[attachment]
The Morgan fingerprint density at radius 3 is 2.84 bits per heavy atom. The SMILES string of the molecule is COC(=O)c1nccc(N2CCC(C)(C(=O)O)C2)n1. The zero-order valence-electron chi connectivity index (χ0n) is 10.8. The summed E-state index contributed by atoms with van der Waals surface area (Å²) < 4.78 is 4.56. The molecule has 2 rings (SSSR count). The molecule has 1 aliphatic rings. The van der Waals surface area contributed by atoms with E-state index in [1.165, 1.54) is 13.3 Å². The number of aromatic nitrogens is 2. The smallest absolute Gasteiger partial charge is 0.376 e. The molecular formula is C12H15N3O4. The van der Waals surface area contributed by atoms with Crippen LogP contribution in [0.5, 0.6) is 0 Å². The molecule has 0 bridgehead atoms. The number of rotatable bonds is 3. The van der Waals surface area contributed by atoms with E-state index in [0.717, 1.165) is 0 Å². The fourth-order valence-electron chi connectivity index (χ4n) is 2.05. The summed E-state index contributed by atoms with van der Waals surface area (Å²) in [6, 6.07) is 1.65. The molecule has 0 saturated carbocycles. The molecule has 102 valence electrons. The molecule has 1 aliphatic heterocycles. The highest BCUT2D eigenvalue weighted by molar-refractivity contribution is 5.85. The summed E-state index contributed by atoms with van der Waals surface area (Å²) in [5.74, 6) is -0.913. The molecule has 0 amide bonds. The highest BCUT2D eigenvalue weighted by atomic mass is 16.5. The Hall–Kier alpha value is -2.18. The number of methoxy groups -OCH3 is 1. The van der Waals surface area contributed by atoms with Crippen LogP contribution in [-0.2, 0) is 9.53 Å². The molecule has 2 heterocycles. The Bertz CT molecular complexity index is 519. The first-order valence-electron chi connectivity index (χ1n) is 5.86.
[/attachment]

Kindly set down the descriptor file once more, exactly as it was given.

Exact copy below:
The Morgan fingerprint density at radius 3 is 2.84 bits per heavy atom. The SMILES string of the molecule is COC(=O)c1nccc(N2CCC(C)(C(=O)O)C2)n1. The zero-order valence-electron chi connectivity index (χ0n) is 10.8. The summed E-state index contributed by atoms with van der Waals surface area (Å²) < 4.78 is 4.56. The molecule has 2 rings (SSSR count). The molecule has 1 aliphatic rings. The van der Waals surface area contributed by atoms with E-state index in [1.165, 1.54) is 13.3 Å². The number of aromatic nitrogens is 2. The smallest absolute Gasteiger partial charge is 0.376 e. The molecular formula is C12H15N3O4. The van der Waals surface area contributed by atoms with Crippen LogP contribution in [0.5, 0.6) is 0 Å². The molecule has 0 bridgehead atoms. The number of rotatable bonds is 3. The van der Waals surface area contributed by atoms with E-state index in [0.717, 1.165) is 0 Å². The fourth-order valence-electron chi connectivity index (χ4n) is 2.05. The summed E-state index contributed by atoms with van der Waals surface area (Å²) in [6, 6.07) is 1.65. The molecule has 0 saturated carbocycles. The molecule has 102 valence electrons. The molecule has 1 aliphatic heterocycles. The highest BCUT2D eigenvalue weighted by molar-refractivity contribution is 5.85. The summed E-state index contributed by atoms with van der Waals surface area (Å²) in [5.74, 6) is -0.913. The molecule has 0 amide bonds. The highest BCUT2D eigenvalue weighted by atomic mass is 16.5. The Hall–Kier alpha value is -2.18. The number of methoxy groups -OCH3 is 1. The van der Waals surface area contributed by atoms with Crippen LogP contribution in [-0.2, 0) is 9.53 Å². The molecule has 2 heterocycles. The Bertz CT molecular complexity index is 519. The first-order valence-electron chi connectivity index (χ1n) is 5.86.